This article was published on February 12, 2011

A SPARC of inspiration? Deciphering the future of music online

A SPARC of inspiration? Deciphering the future of music online
Edward James Bass
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Edward James Bass

Edward James Bass is Social Media Manager at Amaze PLC, and editor of Sound : Vision : Data Edward James Bass is Social Media Manager at Amaze PLC, and editor of Sound : Vision : Data

In his recent presentation at the MIDEM music industry conference, Mark Mulligan, a music analyst at Forrester Research, recently introduced his view on the problems facing the music industry in the digital age.

Mulligan, having mapped out a fairly frightening set of realities, concluded by introducing SPARC – essentially an acronym that contains some guidelines for the music products of the future that has subsequently been doing the rounds in the world of Digital Media this past few weeks.

I thought it best to try to decipher SPARC for anyone who might be wondering what he’s getting at and offer some thoughts of my own around it…

Social: put the crowd in the cloud

Certainly a well-connected set of listeners and fans is going to help when it comes to creating a buzz, you only have to look at Spotify’s Facebook integration that allows users to post songs and list to their profiles to see the advantages of this.

However it may not be down to labels themselves to move audiences into the cloud, especially since it’s unlikely that they will own the majority of platforms that support this. The best way the industry could aid this migration of listeners to cloud based music services would be to both offer decent incentives to listen to and share music online and of course work with the owners of cloud based platforms to offer as complete and available catalogues as possible.

Participative: make them interactive and immersive

As I mentioned in last week’s article there is hope that the music industry can win back the leisure time lost to gaming through innovative social music gaming platforms like Nightclub City, re-engaging younger audiences in the spaces they “live”. Although tracks might initially provide only a backdrop to these games, it’s likely that in-app music purchases could well be implemented, possibly even integrated with existing music delivery platforms such as iTunes or Spotify.

The question that’s likely to be causing sleepless nights for record company execs right now is how you make this apply to older audiences who have traditionally bought CDs even whilst piracy is rife. I would have suggested that the answer lies in console games such as Rock Band or Guitar Hero since these are widely used by the younger end of this bracket and have already proved to be a successful, if indirect, means of music discovery – but Activision’s recent announcement that they are pulling the plug on some of their music games due to poor sales means the outlook could be bleak for the genre as a whole.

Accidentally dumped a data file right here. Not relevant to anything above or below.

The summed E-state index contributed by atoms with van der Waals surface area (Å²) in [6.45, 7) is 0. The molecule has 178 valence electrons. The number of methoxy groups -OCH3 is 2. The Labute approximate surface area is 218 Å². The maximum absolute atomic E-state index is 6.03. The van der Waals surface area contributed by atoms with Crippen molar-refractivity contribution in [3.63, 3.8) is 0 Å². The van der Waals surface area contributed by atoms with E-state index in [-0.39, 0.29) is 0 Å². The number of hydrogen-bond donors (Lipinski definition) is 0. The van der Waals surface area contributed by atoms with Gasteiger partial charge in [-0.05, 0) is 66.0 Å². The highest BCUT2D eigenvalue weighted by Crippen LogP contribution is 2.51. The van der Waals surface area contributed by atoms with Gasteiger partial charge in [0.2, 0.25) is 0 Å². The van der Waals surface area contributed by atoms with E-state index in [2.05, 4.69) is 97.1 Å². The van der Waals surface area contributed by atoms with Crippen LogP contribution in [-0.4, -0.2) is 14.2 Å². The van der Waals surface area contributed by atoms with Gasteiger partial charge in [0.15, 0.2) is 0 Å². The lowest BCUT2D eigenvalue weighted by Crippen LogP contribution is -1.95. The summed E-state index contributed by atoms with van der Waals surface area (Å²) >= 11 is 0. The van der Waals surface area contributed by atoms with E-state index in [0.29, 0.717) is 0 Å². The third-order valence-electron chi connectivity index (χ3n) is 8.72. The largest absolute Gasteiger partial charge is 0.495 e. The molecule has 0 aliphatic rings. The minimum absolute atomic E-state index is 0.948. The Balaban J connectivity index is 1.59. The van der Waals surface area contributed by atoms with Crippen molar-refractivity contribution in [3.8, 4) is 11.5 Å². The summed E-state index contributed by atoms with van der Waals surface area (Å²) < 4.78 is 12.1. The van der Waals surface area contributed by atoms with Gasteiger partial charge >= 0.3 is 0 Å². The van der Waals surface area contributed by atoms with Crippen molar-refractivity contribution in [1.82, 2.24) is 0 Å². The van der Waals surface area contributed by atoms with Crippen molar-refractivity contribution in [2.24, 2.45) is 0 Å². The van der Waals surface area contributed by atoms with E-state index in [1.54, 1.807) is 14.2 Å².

Accessible: ownership still matters but access matters more

It’s fairly likely that the desire for ownership of music is going to apply a fair bit less for audiences that have not grown up with a concept of music as a form of material goods. Whilst this means music streaming and locker services are unlikely to seem as intangible to them as to older audiences there is still a fairly difficult task of convincing them that music is even something that should be paid for.

As with the challenge of drawing listeners to the cloud, it’s incentives that will most probably be the key here and if implemented well could also be used to build a stronger rapport between artists and fans.

Relevant: ensure they co-exist and joint the dots in the fragmented digital environment

Although this could be interpreted in a few ways, I suspect that Mulligan is referring to the possible multitude of digital platforms for music delivery that will likely exist in a few years time.The point here is that, although as a music product the MP3 was easy to pirate and share for free, it was at least a standard that listeners were familiar with.

With multiple streaming and locker services however, this familiar format finally goes out of the window and for the first time audiences will likely experience music through platforms rather than formats. As a result, labels could end up having to arrange multiple licensing agreements to release even a single song in a single territory, so they should probably look to start speeding the licensing process for digital platforms up – and soon.

Connected: Music fans are connected and expect their music experiences to be also

Mobile devices have now started to dominate in terms of how music is experienced, but rather than being just advanced versions of Sony Walkmans, they are starting to show that they can deliver highly appealing (and money-making) new music products in the form of apps.

Developers in this space such as Mobile Roadie and Fanbass have shown that they can provide branded apps that not only stream music from services such as SoundCloud and LastFM but also deliver artists Twitter and Facebook feeds, blog posts and tour information directly to fans wherever they are, building both a rapport and a level of access that’s not been possible before.

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